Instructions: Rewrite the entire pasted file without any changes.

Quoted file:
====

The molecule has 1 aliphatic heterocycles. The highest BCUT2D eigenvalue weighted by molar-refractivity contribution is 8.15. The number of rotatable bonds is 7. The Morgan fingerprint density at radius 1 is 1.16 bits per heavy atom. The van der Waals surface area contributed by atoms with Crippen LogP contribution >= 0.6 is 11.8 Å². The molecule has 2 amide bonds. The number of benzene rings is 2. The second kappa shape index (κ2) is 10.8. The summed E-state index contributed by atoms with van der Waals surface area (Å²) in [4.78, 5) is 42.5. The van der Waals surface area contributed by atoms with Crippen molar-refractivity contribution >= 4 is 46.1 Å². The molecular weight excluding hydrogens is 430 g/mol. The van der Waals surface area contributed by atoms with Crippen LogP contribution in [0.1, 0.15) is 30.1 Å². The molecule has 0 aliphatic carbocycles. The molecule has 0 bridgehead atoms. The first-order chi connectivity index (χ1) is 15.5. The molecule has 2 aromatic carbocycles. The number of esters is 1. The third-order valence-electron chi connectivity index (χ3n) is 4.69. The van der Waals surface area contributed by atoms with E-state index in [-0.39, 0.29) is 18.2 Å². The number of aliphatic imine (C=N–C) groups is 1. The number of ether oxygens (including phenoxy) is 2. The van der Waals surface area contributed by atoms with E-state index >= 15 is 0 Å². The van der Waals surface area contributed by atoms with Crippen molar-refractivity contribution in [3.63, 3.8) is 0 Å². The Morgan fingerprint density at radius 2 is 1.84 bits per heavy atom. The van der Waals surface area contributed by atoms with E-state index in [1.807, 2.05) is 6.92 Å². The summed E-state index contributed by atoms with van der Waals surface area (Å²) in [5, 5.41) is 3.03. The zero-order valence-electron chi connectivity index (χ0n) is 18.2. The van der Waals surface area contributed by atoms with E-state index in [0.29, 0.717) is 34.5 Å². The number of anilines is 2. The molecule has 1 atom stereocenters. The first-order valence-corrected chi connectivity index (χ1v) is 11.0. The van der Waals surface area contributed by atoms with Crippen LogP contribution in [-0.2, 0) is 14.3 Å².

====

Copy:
The molecule has 1 aliphatic heterocycles. The highest BCUT2D eigenvalue weighted by molar-refractivity contribution is 8.15. The number of rotatable bonds is 7. The Morgan fingerprint density at radius 1 is 1.16 bits per heavy atom. The van der Waals surface area contributed by atoms with Crippen LogP contribution >= 0.6 is 11.8 Å². The molecule has 2 amide bonds. The number of benzene rings is 2. The second kappa shape index (κ2) is 10.8. The summed E-state index contributed by atoms with van der Waals surface area (Å²) in [4.78, 5) is 42.5. The van der Waals surface area contributed by atoms with Crippen molar-refractivity contribution >= 4 is 46.1 Å². The molecular weight excluding hydrogens is 430 g/mol. The van der Waals surface area contributed by atoms with Crippen LogP contribution in [0.1, 0.15) is 30.1 Å². The molecule has 0 aliphatic carbocycles. The molecule has 0 bridgehead atoms. The first-order chi connectivity index (χ1) is 15.5. The molecule has 2 aromatic carbocycles. The number of esters is 1. The third-order valence-electron chi connectivity index (χ3n) is 4.69. The van der Waals surface area contributed by atoms with E-state index in [-0.39, 0.29) is 18.2 Å². The number of aliphatic imine (C=N–C) groups is 1. The number of ether oxygens (including phenoxy) is 2. The van der Waals surface area contributed by atoms with E-state index >= 15 is 0 Å². The van der Waals surface area contributed by atoms with Crippen molar-refractivity contribution in [3.63, 3.8) is 0 Å². The Morgan fingerprint density at radius 2 is 1.84 bits per heavy atom. The van der Waals surface area contributed by atoms with E-state index in [1.807, 2.05) is 6.92 Å². The summed E-state index contributed by atoms with van der Waals surface area (Å²) in [5, 5.41) is 3.03. The zero-order valence-electron chi connectivity index (χ0n) is 18.2. The van der Waals surface area contributed by atoms with E-state index in [0.29, 0.717) is 34.5 Å². The number of anilines is 2. The molecule has 1 atom stereocenters. The first-order valence-corrected chi connectivity index (χ1v) is 11.0. The van der Waals surface area contributed by atoms with Crippen LogP contribution in [-0.2, 0) is 14.3 Å².